What is salvation for Isaiah? It is the good news of God. What is Good News for us? It is the gospel of Jesus Christ, it is the good news, it is the same message. This passage might have sounded familiar to you because this is the passage that Jesus chooses to preach from for his first sermon which is simply, “today, this scripture has been fulfilled in your hearing.” Jesus is the good news, and the message of who that good news is for remains the same. We do not need to look far to see the injustice of poverty and abuse, hunger and oppression, we can see them in our own communities. So how do we proclaim that as we celebrate Christmas?

If you’ve been here for a few weeks you’ve seen one of the videos from the Advent Conspiracy, which highlights the fact that it would take only $10 billion to provide clean running water to everyone in the world. It would take $4.5 billion to rescue 1 million people in the world today who live in slavery, many of them sexual slaves. It would take $6 billion to provide basic education to everyone in the world. It would take $13 billion to provide basic health care and nutrition to everyone in the world, and yet according to the National Retail Federation this year we will spend $465.6 billion in America on Christmas.

A group of five women in Dallas have recently put up a billboard which says “I miss you saying Merry Christmas,” and it’s signed “Jesus.” But what I imagine Jesus saying is how are you proclaiming the good news and to whom are your proclaiming it? We are worried about the person at the check-out counter who is ringing up items we don’t need paid for with money we don’t have saying Merry Christmas to us, and yet we live in a world where today 16,000 children will die from malnutrition. We live in a world where today 500 children will die as a result of war. We live in a world where today 4000 children will die from water-borne illnesses. And we live in a world where millions of people do not know what it means to have peace, hope, joy or love, the names of our advent candles.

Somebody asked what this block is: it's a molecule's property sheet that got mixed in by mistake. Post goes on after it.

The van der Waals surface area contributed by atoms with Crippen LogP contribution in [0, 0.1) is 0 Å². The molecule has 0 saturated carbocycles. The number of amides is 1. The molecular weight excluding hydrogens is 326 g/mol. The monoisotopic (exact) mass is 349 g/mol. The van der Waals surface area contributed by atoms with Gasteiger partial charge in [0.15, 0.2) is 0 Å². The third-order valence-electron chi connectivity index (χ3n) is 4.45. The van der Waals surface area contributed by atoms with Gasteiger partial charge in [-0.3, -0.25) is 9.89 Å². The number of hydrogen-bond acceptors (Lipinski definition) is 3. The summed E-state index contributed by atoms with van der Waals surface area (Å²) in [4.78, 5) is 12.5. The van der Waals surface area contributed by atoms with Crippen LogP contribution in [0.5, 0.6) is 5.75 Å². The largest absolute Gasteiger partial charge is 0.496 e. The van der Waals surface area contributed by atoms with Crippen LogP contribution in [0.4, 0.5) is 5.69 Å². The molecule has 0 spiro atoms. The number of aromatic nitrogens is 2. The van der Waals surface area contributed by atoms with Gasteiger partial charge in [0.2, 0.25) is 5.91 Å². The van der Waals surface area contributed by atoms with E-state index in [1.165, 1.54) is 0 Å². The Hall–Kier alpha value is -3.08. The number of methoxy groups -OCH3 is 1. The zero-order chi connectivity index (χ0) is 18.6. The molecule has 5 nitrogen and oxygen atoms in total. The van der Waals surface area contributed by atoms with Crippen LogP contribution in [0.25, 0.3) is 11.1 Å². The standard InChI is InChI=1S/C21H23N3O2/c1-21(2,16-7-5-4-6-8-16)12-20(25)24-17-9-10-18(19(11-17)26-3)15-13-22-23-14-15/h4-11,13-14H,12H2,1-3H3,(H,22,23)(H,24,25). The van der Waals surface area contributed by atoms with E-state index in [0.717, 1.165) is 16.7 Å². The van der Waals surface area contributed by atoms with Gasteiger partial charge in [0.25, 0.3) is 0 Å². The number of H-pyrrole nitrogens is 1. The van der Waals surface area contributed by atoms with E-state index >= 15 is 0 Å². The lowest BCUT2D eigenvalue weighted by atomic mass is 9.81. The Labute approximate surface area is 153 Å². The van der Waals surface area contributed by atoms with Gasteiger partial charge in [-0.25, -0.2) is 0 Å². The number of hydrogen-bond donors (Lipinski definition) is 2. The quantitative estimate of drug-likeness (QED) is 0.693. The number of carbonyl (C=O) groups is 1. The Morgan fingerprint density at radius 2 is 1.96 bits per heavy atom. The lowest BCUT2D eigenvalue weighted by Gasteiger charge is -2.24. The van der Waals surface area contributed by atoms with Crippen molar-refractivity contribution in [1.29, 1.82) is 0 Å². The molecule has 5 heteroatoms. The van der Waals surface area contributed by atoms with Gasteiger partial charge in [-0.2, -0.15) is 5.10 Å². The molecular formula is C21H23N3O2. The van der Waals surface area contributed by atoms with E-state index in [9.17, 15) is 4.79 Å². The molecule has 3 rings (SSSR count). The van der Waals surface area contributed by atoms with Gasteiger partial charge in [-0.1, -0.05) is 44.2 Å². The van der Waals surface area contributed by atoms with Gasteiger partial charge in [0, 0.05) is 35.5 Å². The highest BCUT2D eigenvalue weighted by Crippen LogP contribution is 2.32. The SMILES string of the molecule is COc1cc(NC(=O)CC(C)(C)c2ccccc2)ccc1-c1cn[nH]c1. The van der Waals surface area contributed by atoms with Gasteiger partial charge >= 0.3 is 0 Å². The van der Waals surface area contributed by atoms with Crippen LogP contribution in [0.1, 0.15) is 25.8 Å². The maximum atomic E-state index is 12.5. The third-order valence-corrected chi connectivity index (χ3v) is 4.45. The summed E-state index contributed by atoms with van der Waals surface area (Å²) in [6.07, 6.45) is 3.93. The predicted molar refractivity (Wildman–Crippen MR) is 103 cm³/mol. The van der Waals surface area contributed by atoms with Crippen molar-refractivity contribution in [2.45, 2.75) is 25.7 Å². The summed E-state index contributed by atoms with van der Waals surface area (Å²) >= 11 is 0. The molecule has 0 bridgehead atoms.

What does the incarnation mean to us and what does it mean to the world? “The spirit of the Lord is upon me because he has anointed me to preach the good news.” Last week we heard John the Baptist say that he is only baptizing with water, but that the one who is to come will baptize with the Holy Spirit. As baptized people who have been given the Holy Spirit, we too should be saying, “The Spirit of the Lord is upon me, is upon us, because he has anointed me, us, to preach the good news….”

This is not about doing away with Christmas, I love Christmas, but this is instead changing how we approach Christmas and what Christmas means to us. The incarnation means that God entered into the world fully, so celebrating Jesus’ birth with some things of the world seems appropriate, but it does not mean giving everything over to the world either. So as we look at our Christmas present, there are several questions I believe we need to ask ourselves.

The first is to ask, what would be lost if we stopped celebrating Christmas? And what would be gained if we stopped celebrating Christmas? When we answer those questions honestly then we will find what is at the heart of our Christmas celebration, and it will then allow us to begin to answer what we want Christmas to be for us and our families this year.

Advent is a time of waiting and preparing for God to transform the world through Jesus Christ, but it is also a time in which we recognize that God has already transformed the world through the birth of Christ. It is a time of all-ready and not quite yet, a time of celebration and a time of repentance and preparation. Christmas is not about whether we say Merry Christmas or not, but instead about choosing to live like Christ and proclaiming Christ to the world.

As we prepare to look to the ghost of Christmas future next week, let us make the Christmas present what we need it to be for us. Instead of being simply one more Christmas, just like last year or all the years before let us make this Christmas a time in which we see God’s incarnation as transformative and life-changing not just for us, but for the world. May it be so my sisters and brothers. Amen.